Editors Note-In honor of tonight’s National Championship game I would like to share a piece I did for my sportswriting class. The assignment was to write a feature on a Hofstra athlete. Enjoy!
The college career of Hofstra senior, Dion Nesmith, has been a long, but rewarding journey. Nesmith’s college athletics career spans three universities and two different sports. The loss of one sport rekindled the love of another for the graduate student.
Hofstra Senior, Dion Nesmith, brings the ball up court in 2014 CAA Quarterfinals against Delaware. Photo Credit-Jeff Lansky
Nesmith began his college career in 2009 at Northeastern University as a redshirt freshman on the football team. He accepted a scholarship with the Huskies after being a standout on the football and basketball team at his hometown high school in Union, New Jersey. Nesmith also played baseball during his freshmen year of high school, but eventually focused on just two sports. When contemplating where he would attend college, he was faced with a tough decision. “Looking forward, Northeastern was probably the best academic school to offer me a scholarship so I took it and ran with it,” says Nesmith.
On November 22, 2009, just one day after the Huskies won their final game of the season, the University announced that it was dropping the football program after 74 years because it was too expensive to maintain. Faced with uncertainty about his athletics career, Nesmith had another tough decision to make. “The months leading after it were tough because I didn’t know what I wanted to do, if I wanted to keep playing football or play basketball or just go to school,” says Nesmith. “It’s tough you know, you’re eighteen years old and you have to make a decision for the rest of your life.” He was recruited by multiple schools for football and even took a visit to Central Connecticut State. In the end, he went back to his first love and accepted a basketball scholarship at Monmouth University.
Nesmith sat out his first season at Monmouth due to NCAA transfer rules. In two seasons with the Hawks, he averaged 13.3 points per game and started 88 of 93 games. He graduated from Monmouth in the spring of 2013 with a degree in finance, but he still had two years of eligibility as a graduate athlete remaining. Nesmith decided to transfer once again and finish his athletic career on the Hofstra University basketball team “I thought it was better for me to go someplace else and maybe expand my game a little bit and Hofstra was the right place for that,” says Nesmith.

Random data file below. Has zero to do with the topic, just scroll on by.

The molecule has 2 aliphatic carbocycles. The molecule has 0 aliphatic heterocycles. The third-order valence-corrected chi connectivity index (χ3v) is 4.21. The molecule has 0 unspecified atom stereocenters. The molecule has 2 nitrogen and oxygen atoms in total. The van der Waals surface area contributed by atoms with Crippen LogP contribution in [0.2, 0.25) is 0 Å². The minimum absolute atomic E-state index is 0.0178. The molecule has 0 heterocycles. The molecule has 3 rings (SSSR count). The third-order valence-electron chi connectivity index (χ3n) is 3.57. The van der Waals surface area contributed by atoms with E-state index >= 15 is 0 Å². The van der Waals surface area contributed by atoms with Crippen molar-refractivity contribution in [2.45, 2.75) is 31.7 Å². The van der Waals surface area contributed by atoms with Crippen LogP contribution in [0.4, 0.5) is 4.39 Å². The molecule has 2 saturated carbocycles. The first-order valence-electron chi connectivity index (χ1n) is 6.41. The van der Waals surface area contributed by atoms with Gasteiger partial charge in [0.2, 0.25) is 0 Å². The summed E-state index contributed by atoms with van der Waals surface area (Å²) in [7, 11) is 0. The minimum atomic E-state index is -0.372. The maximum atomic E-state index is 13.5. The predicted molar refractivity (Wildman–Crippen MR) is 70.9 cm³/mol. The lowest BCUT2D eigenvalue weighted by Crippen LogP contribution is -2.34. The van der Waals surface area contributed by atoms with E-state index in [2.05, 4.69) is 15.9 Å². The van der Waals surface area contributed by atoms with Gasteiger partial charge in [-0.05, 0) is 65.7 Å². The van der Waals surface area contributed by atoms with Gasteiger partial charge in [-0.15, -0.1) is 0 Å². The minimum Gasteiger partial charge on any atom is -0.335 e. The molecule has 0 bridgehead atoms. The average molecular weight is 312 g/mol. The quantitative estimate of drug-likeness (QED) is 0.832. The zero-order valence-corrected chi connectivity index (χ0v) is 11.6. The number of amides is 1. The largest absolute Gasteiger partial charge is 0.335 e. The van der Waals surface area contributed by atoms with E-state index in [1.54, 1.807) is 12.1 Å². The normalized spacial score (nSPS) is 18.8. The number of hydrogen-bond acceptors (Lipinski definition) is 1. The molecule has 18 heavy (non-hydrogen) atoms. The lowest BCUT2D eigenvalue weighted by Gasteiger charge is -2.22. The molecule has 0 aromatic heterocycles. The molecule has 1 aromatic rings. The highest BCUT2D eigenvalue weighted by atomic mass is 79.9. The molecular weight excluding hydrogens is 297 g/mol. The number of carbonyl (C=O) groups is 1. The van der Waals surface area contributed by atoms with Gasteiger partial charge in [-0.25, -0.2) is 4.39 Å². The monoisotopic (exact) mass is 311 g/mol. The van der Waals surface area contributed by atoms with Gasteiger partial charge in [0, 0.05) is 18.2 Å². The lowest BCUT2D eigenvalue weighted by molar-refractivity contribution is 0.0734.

Nesmith joined a rebuilding Pride squad that had lost five players to criminal activity and had just fired its head coach. Nesmith was ready for the challenge of leading a young team and playing under new head coach, Joe Mihalich. “I thought it was a fun role making a good change at place like Hofstra, where good things usually happen,” says Nesmith. In his first year with the Blue and Gold, Nesmith averaged 13.3 points and 4.2 assists. This past season, he proved once again to be a key member of the team by averaging 11.1 points per game and helping to lead Hofstra to their best season since 2010-2011. The Pride had a 20-12 record, which included an appearance in the CAA Semifinals, and bid to the College Basketball Invitational. “Dion gave us a lot of experience,” says Hofstra guard/forward, Ameen Tanksley. “He showed us the will to win and how to pull tight games through.”
Looking back on the many changes that have occurred during his college career, Nesmith says that he has no regrets about how things played out. “I wouldn’t be in the place I am now and the position I am to do things going forward in my life if those events didn’t happen and I’m not upset with any of them,” says Nesmith. Now that his college playing days have come to an end, Nesmith has begun to look towards the future. He will graduate from Hofstra in May with a MBA degree with a concentration in business analytics. “Right now I am trying to pick an agent so I can go overseas to play basketball, but I am also weighing my options back home maybe getting a job with my MBA,” says Nesmith. After a long, but successful journey in the world of college sports, it is safe to say that Nesmith will excel in whatever path he chooses.